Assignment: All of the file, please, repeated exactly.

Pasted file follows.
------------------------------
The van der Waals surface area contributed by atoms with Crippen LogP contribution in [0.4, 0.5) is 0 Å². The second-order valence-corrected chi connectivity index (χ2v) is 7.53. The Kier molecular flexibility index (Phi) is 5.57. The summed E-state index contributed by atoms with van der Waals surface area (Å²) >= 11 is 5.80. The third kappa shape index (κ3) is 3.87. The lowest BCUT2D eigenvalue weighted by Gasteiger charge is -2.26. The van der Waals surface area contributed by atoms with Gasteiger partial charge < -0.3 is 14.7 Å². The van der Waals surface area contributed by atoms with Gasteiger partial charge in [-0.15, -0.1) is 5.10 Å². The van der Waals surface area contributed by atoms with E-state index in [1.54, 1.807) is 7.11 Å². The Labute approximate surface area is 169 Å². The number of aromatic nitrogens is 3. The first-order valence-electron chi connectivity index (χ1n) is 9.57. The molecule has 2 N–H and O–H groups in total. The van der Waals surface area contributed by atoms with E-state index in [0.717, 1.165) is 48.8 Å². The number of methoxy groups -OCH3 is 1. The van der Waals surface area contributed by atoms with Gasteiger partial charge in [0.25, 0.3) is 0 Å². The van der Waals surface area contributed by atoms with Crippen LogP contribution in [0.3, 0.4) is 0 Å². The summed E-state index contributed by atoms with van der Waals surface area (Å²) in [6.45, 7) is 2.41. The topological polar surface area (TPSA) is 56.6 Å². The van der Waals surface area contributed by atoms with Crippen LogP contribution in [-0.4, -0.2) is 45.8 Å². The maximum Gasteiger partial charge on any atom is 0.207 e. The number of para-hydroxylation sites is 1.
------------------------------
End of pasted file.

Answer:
The van der Waals surface area contributed by atoms with Crippen LogP contribution in [0.4, 0.5) is 0 Å². The second-order valence-corrected chi connectivity index (χ2v) is 7.53. The Kier molecular flexibility index (Phi) is 5.57. The summed E-state index contributed by atoms with van der Waals surface area (Å²) >= 11 is 5.80. The third kappa shape index (κ3) is 3.87. The lowest BCUT2D eigenvalue weighted by Gasteiger charge is -2.26. The van der Waals surface area contributed by atoms with Gasteiger partial charge < -0.3 is 14.7 Å². The van der Waals surface area contributed by atoms with Gasteiger partial charge in [-0.15, -0.1) is 5.10 Å². The van der Waals surface area contributed by atoms with E-state index in [1.54, 1.807) is 7.11 Å². The Labute approximate surface area is 169 Å². The number of aromatic nitrogens is 3. The first-order valence-electron chi connectivity index (χ1n) is 9.57. The molecule has 2 N–H and O–H groups in total. The van der Waals surface area contributed by atoms with E-state index in [0.717, 1.165) is 48.8 Å². The number of methoxy groups -OCH3 is 1. The van der Waals surface area contributed by atoms with Gasteiger partial charge in [0.25, 0.3) is 0 Å². The van der Waals surface area contributed by atoms with Crippen LogP contribution in [0.3, 0.4) is 0 Å². The summed E-state index contributed by atoms with van der Waals surface area (Å²) in [6.45, 7) is 2.41. The topological polar surface area (TPSA) is 56.6 Å². The van der Waals surface area contributed by atoms with Crippen LogP contribution in [-0.4, -0.2) is 45.8 Å². The maximum Gasteiger partial charge on any atom is 0.207 e. The number of para-hydroxylation sites is 1.